I looked at my small basket of items: the generic brand of sanitary napkins, some Jiffy pellets, seeds for African Daisies and Cherry tomatoes, and some foam wedges for make up removal. I dumped my items on the conveyor belt. I proudly displayed the generic brand of "sanitary napkins" so the man behind me could see them.

I hated the man behind me.

He had a few more items than me and he had followed quickly behind me as I chose a checkout line - as if he was determined to figure out which of the shortest lines in the store I was going to choose and how to get in front of me. I wanted him to see my "pads;" yes pads. Because that is what they are. The truth is, I use napkins at a restaurant to wipe food off of my face. I stick "pads" in my underwear during menstruation. They are not interchangeable. But whatever you want to call them, I wanted man-behind-me to see them and know I am a dangerous woman. I had "Super absorbent" pads, which meant I should be as intimidating as a motorcycle babe carrying a crowbar.

I looked him dead in the eye. He gave me the wide-eyed-blissfully-ignorant-man look.

Back off buddy.

Feeling better about instilling the fear of hormones into man, I returned to thoughts of turtle cheesecake. I was confident I could eat a whole cheesecake tonight if the opportunity presented itself. It just so happened I knew a place where I could buy a piece....or two..... but that would be a little indulgent, wouldn't it? But then I wasn't sure it was a matter of "wanting" the cheesecake, as much as it was a matter of needing it. Its rich, chocolate, creamy goodness. Cheesecake. (Confession: I had actually had a sliver with lunch (my boss's treat). But that wasn't turtle cheesecake...)

At last the woman with the scanning device slid my items down the line and rescued me from the ants-in-his-pants man behind me, who undoubtedly had some REALLY important engagement to attend to. He pushed his cart as if to shuffle me down the line.

I glared at him.

The pads were in a bag now, so he was feeling brave. I paid the clerk and cast one more withering glance at the evil man. I wished PMS upon him and walked away.

I then shifted back to more pleasant thoughts....cheesecake.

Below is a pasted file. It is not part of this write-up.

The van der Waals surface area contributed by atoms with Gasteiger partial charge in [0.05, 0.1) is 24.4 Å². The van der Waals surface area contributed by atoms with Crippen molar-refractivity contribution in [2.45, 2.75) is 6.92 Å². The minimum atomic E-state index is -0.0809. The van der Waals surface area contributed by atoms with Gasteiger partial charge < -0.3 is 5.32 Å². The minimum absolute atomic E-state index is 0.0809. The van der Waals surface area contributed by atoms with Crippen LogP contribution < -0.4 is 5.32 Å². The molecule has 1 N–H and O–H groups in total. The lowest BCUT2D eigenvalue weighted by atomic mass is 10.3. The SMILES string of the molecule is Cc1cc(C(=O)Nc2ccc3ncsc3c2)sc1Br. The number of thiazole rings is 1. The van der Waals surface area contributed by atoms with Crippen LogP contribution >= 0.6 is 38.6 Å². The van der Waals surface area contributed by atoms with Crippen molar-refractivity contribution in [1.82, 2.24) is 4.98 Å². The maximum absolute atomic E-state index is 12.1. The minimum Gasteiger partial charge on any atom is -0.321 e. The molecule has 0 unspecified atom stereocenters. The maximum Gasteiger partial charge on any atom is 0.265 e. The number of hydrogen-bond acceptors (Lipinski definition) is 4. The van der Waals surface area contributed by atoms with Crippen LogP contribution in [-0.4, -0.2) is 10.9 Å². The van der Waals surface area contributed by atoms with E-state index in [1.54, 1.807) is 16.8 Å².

I couldn't have cheesecake. I knew I couldn't. Not again. Not the same day. Even if I AM PMSing. It was just calorically irresponsible. If I don't lose weight before I go on vacation I at least don't want to GAIN any!

I ended up getting a healthy roasted chicken sandwich at Subway...and two chocolate chip cookies. Hey - at least it wasn't cheesecake!

Tuesday, March 4, 2008

My Top 10 Most Overrated

In their respective categories, these items & people take the cake for being the most overrated and in some cases most annoying by their ubiquitous-ness.

Kenny Chesney & Rihanna (Most Overrated Singers in their respective musical genres)
No Country For Old Men (Most Overrated Oscar-award winner)
Eli Manning (Most Overrated Athlete)
Paris Hilton (Most Overrated Celebrity)
Vanilla (Most Overrated ice cream flavor)
Stephen King (Most Overrated writer)
Barrack Obama (Most Overrated political figure)
SNL (Most Overrated comedy show)
American Idol (Most Overrated reality TV show)
Lindsey Lohan (Most Overrated actress)

Congratulations. For whatever reason, people perceive all of you to be better than you actually are! Enjoy it.

Wednesday, February 27, 2008

Will the Real Gil Grissom Please Stand Up?

In the absence of an appreciation for human life and/or a well-calibrated moral compass, the marvels of modern forensic science should definitely be enough to give a would-be "bad guy" a reason to take pause.

Last night, Mechanic Bob and I attended a presentation on one of the practical applications of forensic science: Crime Scene Investigation. Both Mechanic Bob and I got our introduction to "forensic science" in front of our respective boob tubes, watching episode of "CSI." During our careful study of the Hollywood-ified version of crime scene investigations, we saw well-coifed men and women collect evidence, haul it off to a lab, and eventually, "help" catch bad guys.

Whatever our motivation, natural curiosity or a desire to more deeply understand our favorite TV show, Mechanic Bob and I took a trip to the University (and down memory lane for me) to hear a REAL crime scene investigator speak about his craft.

CSI James has been working with the Minnesota Bureau of Criminal Apprehension since 1999. He majored in chemistry, thinking he would like to be a teacher, then eventually decided to pursue his master's. He worked in some labs for a while, then one day saw an ad for a job as a forensic scientist. He applied twice and was rejected twice. Then he attended a seminar presented by a leader of the MBCA and introduced himself. The men had lunch and "Prominent Man" gave CSI James some helpful feedback for his next interview. The rest is history.